Luca Bracali
Bracali in Churchill Canada. (Photo courtesy of Luca Bracali)

Italian climate change photographer and filmmaker Luca Bracali gets around the world a lot these days. And where he goes, his camera(s) go with him as he continues his pursuit of photographing the changing climate he finds just about everywhere.

Bracali and camera … and his vast collection of images showing impacts of climate change … are practically inseparable. He has been shooting professionally for more than three decades as a professional photographer – his first paid image was a black-and-white shot of a motocross racer for a specialized magazine. With a trip to Antarctica in 2003 came his principal focus on climate change.

On a recent brief return to his home in Pistoia, after having been in Svalbard in the North Atlantic and before taking off for Mongolia to shoot – as in photography, you understand – eagle hunters and “the 180 reindeer-men still surviving in this lost country,” the 53-year-old photographer and film maker took time to engage in an e-mail Q&A with Yale Climate Connections.

Bracali: Sorry for not answering sooner but yes, when you wrote me I was still up in the air coming back from my last amazing trip to the Svalbard island, sailing with a boat at 81 degrees north, just 1.000 kilometers from the north pole. I can tell you we found a desperate situation about global warming, with strong evidence of ice melting. (Check a few of the pictures here.)

Before taking off for Mongolia, Bracali addressed several specific questions about his years specializing in climate change photography.

Yale Climate Connections: What is the single most important message you hope your climate photography will send to those viewing your images?

Diamond Beach in southeastern Iceland
Diamond Beach, near Jökulsárlón glacier lagoon in southeastern Iceland, where, Bracali says, ‘shattered icebergs go to slowly melt.’ (Photo courtesy of Luca Bracali)

Bracali: To develop, to create their own eco-moral sense, not to believe that global warming is just a marketing affair. Photography is the world most international language, and throughout my shots it should be quite easy to admire the beauties of our planet and its fragility at the same time.

Yale Climate Connections: How many countries, and how many continents, have you visited in your work on photographing the effects of a changing climate? Do you have favorite venues – towns, cities, regions, etc. – for shooting climate images?

Bracali: So far 139 countries. In October, it will be 140 with Madagascar, and I’ve been in all the continents. My visit to Antarctica was in 2003, visiting the Vernadsky Base, where Jonathan Shanklin in 1985 first discovered the ozone layer. I started opening my eyes on our planet’s trouble. There’s no doubt that Arctic and Antarctic regions are the most sensitive to climate changing, so it’s not a coincidence that I’ve been eight times to the Svalbard, eight times to Iceland, four times to Alaska, six times in Canada, one time in Siberia, one time to the geographic North Pole, and one time to Antarctica.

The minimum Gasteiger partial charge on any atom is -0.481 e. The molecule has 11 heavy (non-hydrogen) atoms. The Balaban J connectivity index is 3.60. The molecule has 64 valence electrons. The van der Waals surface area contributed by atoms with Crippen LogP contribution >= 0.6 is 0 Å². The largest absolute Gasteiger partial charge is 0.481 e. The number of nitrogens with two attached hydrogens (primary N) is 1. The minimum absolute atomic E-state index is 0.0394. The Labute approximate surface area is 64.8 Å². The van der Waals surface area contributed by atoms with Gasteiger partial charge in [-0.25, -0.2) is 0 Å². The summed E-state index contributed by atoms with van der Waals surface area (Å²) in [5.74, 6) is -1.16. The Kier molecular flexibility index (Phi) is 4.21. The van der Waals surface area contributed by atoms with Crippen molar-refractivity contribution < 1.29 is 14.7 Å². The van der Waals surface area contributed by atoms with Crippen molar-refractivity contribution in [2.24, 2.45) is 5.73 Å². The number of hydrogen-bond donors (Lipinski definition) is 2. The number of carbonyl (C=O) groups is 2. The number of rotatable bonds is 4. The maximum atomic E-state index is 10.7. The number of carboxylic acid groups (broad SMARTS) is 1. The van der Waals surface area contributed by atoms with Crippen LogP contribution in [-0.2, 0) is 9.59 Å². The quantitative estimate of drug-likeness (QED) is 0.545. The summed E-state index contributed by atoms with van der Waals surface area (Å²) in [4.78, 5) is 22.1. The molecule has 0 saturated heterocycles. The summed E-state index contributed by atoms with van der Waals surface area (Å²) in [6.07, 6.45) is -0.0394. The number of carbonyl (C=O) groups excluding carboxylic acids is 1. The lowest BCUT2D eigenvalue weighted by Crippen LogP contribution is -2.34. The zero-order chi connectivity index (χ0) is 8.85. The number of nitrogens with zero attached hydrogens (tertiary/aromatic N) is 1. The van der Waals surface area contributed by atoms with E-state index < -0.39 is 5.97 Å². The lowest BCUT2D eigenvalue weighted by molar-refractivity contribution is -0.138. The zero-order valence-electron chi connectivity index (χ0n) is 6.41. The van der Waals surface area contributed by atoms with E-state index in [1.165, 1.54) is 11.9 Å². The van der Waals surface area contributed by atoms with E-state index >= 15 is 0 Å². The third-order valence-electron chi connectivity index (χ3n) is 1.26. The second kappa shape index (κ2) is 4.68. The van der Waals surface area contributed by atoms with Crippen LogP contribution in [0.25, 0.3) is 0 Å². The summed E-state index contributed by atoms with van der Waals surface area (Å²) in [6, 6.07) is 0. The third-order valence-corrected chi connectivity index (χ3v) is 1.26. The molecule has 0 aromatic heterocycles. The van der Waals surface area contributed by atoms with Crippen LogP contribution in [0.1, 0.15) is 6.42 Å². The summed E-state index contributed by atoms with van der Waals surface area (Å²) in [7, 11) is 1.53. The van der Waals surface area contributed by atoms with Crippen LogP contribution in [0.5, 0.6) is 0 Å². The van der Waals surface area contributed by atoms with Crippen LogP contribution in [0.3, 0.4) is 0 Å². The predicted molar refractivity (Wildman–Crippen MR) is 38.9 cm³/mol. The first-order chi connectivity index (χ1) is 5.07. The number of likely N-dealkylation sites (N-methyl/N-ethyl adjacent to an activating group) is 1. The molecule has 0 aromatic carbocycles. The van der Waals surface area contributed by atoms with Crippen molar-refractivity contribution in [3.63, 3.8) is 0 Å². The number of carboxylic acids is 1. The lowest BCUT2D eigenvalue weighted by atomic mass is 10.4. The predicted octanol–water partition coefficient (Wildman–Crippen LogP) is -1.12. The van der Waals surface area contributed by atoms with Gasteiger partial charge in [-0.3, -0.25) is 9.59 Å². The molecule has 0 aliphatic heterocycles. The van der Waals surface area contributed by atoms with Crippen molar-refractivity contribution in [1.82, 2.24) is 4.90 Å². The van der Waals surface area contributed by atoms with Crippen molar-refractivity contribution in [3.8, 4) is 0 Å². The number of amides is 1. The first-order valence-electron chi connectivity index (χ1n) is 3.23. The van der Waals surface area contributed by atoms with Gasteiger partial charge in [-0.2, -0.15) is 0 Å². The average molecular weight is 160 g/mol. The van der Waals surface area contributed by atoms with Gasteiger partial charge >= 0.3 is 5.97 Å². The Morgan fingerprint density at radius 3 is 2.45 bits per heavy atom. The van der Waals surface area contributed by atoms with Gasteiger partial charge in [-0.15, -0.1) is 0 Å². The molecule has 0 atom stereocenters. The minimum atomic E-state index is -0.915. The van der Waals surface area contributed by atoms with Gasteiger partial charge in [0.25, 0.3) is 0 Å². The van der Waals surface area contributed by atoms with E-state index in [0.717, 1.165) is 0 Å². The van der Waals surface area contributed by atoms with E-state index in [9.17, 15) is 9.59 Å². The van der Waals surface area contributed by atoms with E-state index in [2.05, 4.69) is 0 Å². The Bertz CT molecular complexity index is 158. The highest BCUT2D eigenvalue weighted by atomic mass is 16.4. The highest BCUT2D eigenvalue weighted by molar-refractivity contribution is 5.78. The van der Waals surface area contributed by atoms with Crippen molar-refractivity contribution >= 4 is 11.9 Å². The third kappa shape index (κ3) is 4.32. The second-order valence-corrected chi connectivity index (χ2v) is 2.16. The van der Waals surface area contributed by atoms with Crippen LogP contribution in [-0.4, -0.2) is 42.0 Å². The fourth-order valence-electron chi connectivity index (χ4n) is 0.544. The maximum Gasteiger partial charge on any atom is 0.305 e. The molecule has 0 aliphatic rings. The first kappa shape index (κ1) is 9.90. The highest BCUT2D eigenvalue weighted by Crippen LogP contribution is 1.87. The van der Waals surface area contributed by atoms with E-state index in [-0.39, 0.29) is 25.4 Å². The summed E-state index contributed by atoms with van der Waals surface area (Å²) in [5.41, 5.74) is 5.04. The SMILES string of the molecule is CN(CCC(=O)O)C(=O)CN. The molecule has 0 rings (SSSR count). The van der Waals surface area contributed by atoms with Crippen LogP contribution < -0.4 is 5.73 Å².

Bracali in Iceland
Bracali getting a shot from the edge of Godafoss, Iceland, ‘The waterfall of the Gods,’ which he calls ‘the world’s most spectacular waterfall.’ (Photo courtesy of Gina Williams)

Yale Climate Connections: If you HAD TO narrow down your personal favorite or most relevant images …. what would they be? Which ones? What makes them your top favorites?

Bracali: Well, I can’t forget that polar bear shot in 2015 in a frozen Hudson Bay, when on November 9 at 12 a.m. it was minus 20 degrees C. Last year, on that same day and same time, it was +3 degrees and the bears were eating seaweed instead of seals. My story, unfortunately, gained more than 12.000 likes on National Geographic. Then I have the dramatic beauty of nature. South Iceland’s Jokulsarlon lagoon images show something that 80 years ago was not existing, while now it is a lovely bay, with thousands of icebergs floating as a result of the retreating of the glacier face, about 100 meters every year. Now they belong to the Vatnajokull, also in Iceland – the biggest glacier in Europe, and the fourth largest in the world.

Yale Climate Connections: Why, in your view, is photography an especially effective medium for communicating about climate change? Aren’t many of the actual impacts, after all, still invisible?

Bracali: Absolutely not! They are invisible only if people want to be blind, as some country’s leaders apparently are. I can show very clearly where rocks are now visible, while in the ’90s those areas were totally covered by ice. And I can show you some spots, taken with my drone in a zenith view, that clearly proves how permafrost is always getting closer to Earth’s surface.

Yale Climate Connections: Tell us, How does it make you feel personally when you feel you have captured the “perfect image”?

Bracali: There really is a total satisfaction. It’s something that entirely fills your senses, an orgasm of the soul, if you allow me to use this word.

Yale Climate Connections: A final question: Many of your photos are so striking, so dramatic. Do you do a lot of post-processing, using software to enhance your climate images images?

Bracali: Exactly zero!!! I have an absolute hate about post-processing simply because, being a transparent person, I want to show nature in its real essence and not deceiving people. I of course adjust for lowlight and highlight where necessary, to compensate the digital low dynamic range. But I’m not a reality transformer as many “PhotoShoppers” – even among professional photographers – are.

To see more of Bracali’s climate change photographs and learn more about his work, go to his website.

Also see: This photographer is documenting radical change in the Arctic